As you think through what gifts to buy, think about how you will be purchasing (online/in stores) and where. As you identify where you can source these gifts from, you can start looking for deals, including:

  • Friends and Family weekends
  • Black Friday
  • Free shipping

There are hundreds of deals to be had leading up to the holidays, and the sooner you know what gifts to buy and where, the earlier you can take advantage of the deals and save money.

5. Track Spending

One key component to ensuring you stay within your holiday budget is to track your spending daily. Practicing due diligence during the holiday season is essential. Every penny counts because of the extra shopping, so buying the daily latte can add up and affect the money you have available to spend.

While there are several free apps available, you don’t need anything fancy to accomplish this. Use a simple piece of paper and pen and at the end of each day, record the items you spent that day and compare it regularly with the budget you created.

6. Alternative ways to spread Christmas Cheer

While it is nice to buy gifts, we all know that there are several other easy and frugal ways to spread the Christmas cheer without breaking the bank. Below are some examples of how you can experience the holidays while keeping your wallet in check:

  • Be a savvy shopper. Not only look for deals but find stores that have a selection of gifts at a very reasonable price. For example, head to the Dollar Store and find a holiday-themed mug and fill it with treats for teachers, assistants or others.
  • Bake extra Christmas cookies to make a special treat platter.
  • Gather the kids together and create simple Christmas crafts, cards or ornaments.
  • Replace a tangible gift with time. Think about experiences you could do with loved ones where spending time together is the gift – the real reward.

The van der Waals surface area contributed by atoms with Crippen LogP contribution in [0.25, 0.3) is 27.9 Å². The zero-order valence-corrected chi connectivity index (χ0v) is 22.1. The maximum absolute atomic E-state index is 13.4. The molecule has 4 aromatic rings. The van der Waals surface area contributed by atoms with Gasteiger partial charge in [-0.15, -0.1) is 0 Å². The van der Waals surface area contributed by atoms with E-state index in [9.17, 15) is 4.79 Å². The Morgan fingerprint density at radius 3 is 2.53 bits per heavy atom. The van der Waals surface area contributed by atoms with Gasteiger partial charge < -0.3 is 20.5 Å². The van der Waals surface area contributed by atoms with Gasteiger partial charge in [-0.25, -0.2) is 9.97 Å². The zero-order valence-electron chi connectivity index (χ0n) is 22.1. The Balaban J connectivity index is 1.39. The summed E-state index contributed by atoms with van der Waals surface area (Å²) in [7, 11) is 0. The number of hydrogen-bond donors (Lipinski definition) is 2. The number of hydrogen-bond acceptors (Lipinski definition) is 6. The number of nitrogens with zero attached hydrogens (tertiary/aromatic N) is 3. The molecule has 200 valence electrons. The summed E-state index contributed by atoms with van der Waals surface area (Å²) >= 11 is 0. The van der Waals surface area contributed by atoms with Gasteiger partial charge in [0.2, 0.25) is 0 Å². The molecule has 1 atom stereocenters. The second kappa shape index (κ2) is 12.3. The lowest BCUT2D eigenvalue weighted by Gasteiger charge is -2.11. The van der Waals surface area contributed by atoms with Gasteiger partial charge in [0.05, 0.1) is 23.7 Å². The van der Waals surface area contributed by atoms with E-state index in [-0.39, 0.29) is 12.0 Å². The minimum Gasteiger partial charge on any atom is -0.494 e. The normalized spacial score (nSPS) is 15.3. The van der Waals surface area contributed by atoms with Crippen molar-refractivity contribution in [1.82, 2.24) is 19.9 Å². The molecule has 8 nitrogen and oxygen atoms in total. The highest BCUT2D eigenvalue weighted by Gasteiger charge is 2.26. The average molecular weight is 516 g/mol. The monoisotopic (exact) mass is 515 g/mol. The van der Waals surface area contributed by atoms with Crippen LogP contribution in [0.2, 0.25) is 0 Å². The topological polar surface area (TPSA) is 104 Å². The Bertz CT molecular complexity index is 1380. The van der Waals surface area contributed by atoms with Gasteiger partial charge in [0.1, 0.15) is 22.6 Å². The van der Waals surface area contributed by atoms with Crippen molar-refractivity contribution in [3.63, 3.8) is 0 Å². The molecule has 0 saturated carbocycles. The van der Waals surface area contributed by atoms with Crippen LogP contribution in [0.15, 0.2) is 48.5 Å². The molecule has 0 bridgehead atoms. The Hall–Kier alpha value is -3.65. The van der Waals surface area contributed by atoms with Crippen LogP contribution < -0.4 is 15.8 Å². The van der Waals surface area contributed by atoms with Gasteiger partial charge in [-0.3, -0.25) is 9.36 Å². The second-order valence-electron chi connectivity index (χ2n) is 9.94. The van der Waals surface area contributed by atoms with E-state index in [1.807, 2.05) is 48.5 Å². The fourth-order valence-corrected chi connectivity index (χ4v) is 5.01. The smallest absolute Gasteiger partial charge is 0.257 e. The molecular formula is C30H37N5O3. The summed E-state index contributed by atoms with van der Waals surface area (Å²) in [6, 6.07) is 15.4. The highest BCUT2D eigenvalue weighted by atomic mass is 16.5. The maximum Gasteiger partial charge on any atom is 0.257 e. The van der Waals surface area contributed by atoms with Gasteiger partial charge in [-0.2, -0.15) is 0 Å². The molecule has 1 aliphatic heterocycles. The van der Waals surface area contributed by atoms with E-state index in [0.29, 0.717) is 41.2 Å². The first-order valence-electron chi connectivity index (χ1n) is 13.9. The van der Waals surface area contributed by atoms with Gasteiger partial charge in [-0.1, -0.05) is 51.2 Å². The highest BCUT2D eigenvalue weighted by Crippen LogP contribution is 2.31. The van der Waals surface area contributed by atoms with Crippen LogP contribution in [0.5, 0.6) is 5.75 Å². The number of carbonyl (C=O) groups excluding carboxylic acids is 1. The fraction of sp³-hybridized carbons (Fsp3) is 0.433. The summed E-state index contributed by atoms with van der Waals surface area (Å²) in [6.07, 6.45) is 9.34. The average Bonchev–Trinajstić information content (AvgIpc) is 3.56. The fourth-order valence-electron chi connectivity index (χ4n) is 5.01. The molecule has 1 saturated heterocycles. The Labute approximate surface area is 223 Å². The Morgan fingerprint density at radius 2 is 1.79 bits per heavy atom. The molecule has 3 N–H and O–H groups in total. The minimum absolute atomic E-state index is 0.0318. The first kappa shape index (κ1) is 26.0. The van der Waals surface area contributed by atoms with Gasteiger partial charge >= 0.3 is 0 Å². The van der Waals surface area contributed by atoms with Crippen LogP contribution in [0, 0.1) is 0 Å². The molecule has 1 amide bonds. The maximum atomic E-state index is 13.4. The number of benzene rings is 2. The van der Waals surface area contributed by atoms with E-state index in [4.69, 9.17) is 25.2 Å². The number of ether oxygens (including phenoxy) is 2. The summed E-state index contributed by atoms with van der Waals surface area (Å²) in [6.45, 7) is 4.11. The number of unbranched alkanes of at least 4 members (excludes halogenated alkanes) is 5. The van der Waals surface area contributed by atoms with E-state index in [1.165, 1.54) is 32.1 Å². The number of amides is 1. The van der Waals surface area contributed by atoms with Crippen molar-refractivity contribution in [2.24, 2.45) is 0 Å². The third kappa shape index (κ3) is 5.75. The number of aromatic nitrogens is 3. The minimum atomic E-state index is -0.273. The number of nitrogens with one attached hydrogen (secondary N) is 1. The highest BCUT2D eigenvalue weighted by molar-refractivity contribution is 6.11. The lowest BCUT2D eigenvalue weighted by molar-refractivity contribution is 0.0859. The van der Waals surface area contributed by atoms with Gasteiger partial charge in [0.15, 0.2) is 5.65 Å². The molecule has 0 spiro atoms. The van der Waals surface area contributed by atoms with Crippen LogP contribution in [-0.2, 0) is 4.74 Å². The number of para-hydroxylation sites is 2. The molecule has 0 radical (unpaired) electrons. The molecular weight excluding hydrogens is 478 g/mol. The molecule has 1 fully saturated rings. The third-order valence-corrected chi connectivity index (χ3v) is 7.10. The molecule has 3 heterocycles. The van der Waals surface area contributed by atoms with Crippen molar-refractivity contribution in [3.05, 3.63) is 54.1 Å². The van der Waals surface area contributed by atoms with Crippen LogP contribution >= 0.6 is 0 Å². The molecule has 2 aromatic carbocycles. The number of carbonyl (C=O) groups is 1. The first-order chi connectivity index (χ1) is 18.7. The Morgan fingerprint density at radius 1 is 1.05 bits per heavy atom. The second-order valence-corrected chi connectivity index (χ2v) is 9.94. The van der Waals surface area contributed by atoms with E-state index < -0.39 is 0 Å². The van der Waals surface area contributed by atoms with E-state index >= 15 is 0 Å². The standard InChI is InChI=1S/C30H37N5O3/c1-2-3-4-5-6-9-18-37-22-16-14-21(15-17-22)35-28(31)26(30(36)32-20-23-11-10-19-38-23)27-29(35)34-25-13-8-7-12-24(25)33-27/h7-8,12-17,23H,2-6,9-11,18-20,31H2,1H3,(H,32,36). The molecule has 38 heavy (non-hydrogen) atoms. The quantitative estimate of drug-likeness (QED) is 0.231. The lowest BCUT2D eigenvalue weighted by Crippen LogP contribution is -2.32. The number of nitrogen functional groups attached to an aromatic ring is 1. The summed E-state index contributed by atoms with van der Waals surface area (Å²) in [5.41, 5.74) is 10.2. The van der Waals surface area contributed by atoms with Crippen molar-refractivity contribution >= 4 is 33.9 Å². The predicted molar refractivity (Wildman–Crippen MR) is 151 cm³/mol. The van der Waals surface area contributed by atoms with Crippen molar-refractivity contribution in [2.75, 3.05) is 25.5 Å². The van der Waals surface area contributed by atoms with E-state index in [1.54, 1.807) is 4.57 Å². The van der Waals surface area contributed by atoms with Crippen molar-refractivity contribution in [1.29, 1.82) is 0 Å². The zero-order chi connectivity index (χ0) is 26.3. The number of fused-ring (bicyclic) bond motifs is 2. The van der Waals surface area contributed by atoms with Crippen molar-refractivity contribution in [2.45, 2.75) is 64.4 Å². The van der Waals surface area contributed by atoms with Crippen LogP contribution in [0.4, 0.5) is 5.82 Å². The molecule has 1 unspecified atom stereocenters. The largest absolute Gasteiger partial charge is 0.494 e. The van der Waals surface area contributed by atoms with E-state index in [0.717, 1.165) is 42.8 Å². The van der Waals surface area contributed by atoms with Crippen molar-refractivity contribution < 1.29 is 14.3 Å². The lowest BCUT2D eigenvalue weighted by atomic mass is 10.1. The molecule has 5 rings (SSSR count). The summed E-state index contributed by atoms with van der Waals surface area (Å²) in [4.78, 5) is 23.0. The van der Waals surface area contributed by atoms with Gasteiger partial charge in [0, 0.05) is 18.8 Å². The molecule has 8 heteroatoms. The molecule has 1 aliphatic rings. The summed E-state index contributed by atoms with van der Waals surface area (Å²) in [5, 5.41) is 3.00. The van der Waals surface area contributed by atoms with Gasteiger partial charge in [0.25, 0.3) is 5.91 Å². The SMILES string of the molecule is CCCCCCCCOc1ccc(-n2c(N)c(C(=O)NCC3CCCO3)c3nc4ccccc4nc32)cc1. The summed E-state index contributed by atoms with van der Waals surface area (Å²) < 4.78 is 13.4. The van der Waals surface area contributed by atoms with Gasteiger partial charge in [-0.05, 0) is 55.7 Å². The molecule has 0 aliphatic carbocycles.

It is essential to be realistic about what you can afford this Christmas and not be influenced by media on how you should experience Christmas. It is tough when magazines, social and TV have beautiful photos of how your house should look or what the ‘perfect’ gifts are for your friends and family. To overcome the pressures, think about what is realistic with your budget, what is important at Christmas and how overspending on your budget will affect you in the New Year.

How to Set up your Christmas Budget

One of the most significant stresses during the holiday season and probably the one that most people avoid talking about or thinking about until January is overspending on their Christmas budget.

If you are worried about overspending this Christmas, the solution is easy – set up a Christmas budget!

Here’s How:

Step 1

Decide how much you can realistically spend on Christmas gifts. Now is the time to think about all the people you realistically buy for, not just immediate family. What about teachers, assistants, secretary, neighbours, your dog walker, the crossing guard, work Secret Santa, etc. Your family situation will determine the total budget, which might be a lot or not enough.

Step 2

Think about how much you can realistically spend on each person, given the budget you have earmarked.

Step 3

Create the actual budget. While there are several free apps available, you don’t need any fancy software to accomplish this.

  • Use a simple piece of paper and pen and write Christmas Budget at the top.
  • Have three different columns with the following headings: Gifts Required, Planned, Spent and Remaining.
  • Under Gifts Required: Write down all the names of people you would like to buy for.
  • Under Planned: Write down the amount you want to spend on each.

Your Christmas budget might look like this:

Christmas Budget

[table id=10 /]

Step 4

Track your Spending

The last two columns are the most important ones, as this is where you will track your spending as you shop.